A271639


Orphans: integers without ancestors, in the sense explained below.


3



648, 649, 659, 737, 738, 739, 747, 748, 749, 758, 759, 769, 828, 829, 837, 838, 839, 846, 847, 848, 849, 857, 858, 859, 868, 869, 879, 919, 928, 929, 937, 938, 939, 946, 947, 948, 949, 956, 957, 958, 959, 967, 968, 969, 978, 979, 989
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OFFSET

1,1


COMMENTS

Look at
2.0.1.6
.2.1.5
We see that 2016 produces 215 if we consider the successive absolute differences of 2016's digits. We call 2016 an "ancestor" of 215. Some integers have many ancestors  215 has 28, for example  and some, the "orphans", have none. The smallest is 648, which is therefore the initial term.
If n is in the sequence, then so are all numbers that start or end with n or are obtained from n by inserting zeros.  Robert Israel, May 27 2019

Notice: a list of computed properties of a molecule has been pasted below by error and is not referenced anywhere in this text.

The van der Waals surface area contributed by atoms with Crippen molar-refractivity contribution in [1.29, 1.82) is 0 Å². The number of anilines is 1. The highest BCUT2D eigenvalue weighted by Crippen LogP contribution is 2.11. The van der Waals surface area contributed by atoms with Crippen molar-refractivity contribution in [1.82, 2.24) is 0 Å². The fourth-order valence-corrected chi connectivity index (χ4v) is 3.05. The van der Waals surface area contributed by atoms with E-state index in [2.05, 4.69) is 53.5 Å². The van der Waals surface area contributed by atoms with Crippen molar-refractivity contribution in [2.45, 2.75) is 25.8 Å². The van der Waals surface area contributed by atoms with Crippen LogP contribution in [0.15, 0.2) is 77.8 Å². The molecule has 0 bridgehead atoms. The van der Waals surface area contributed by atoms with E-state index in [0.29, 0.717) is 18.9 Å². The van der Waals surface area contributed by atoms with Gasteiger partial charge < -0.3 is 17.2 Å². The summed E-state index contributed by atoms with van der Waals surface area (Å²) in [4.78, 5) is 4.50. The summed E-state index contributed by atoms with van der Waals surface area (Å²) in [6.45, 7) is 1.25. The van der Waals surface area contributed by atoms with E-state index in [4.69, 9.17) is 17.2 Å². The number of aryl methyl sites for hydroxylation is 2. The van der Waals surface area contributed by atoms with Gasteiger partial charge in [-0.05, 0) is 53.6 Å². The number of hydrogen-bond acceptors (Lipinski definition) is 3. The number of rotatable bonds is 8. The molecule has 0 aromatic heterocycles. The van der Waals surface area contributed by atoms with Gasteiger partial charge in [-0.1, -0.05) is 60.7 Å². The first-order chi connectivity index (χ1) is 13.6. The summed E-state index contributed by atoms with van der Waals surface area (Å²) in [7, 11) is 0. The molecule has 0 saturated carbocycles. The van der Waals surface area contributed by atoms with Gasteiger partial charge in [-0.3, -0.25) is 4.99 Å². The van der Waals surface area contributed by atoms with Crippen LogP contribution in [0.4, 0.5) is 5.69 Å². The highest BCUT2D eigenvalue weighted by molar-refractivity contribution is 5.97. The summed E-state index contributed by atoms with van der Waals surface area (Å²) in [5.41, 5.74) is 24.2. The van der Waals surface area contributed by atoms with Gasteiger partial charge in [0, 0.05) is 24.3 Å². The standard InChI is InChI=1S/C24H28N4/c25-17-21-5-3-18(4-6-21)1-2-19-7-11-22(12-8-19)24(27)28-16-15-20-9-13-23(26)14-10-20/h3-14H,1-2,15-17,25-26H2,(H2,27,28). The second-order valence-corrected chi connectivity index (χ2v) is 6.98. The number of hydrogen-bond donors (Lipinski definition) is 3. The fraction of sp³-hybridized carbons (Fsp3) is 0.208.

Eventually almost all numbers are orphans, because there are some impossible substrings, like 919, and any number containing the bad substring is also an orphan. And the fraction of numbers containing any single substring rises asymptotically to 1 (albeit usually slowly).  Allan C. Wechsler, Oct 31 2019.


LINKS



MAPLE

filter:= proc(n) local t, L, i;
L:= convert(n, base, 10);
t:= {$1..9};
for i from 1 to nops(L) do
t:= select(d > d >= 0 and d <= 9, map(d > (d+L[i], dL[i]), t));
if t = {} then return true fi
od;
false
end proc:


CROSSREFS



KEYWORD

nonn,base


AUTHOR



STATUS

approved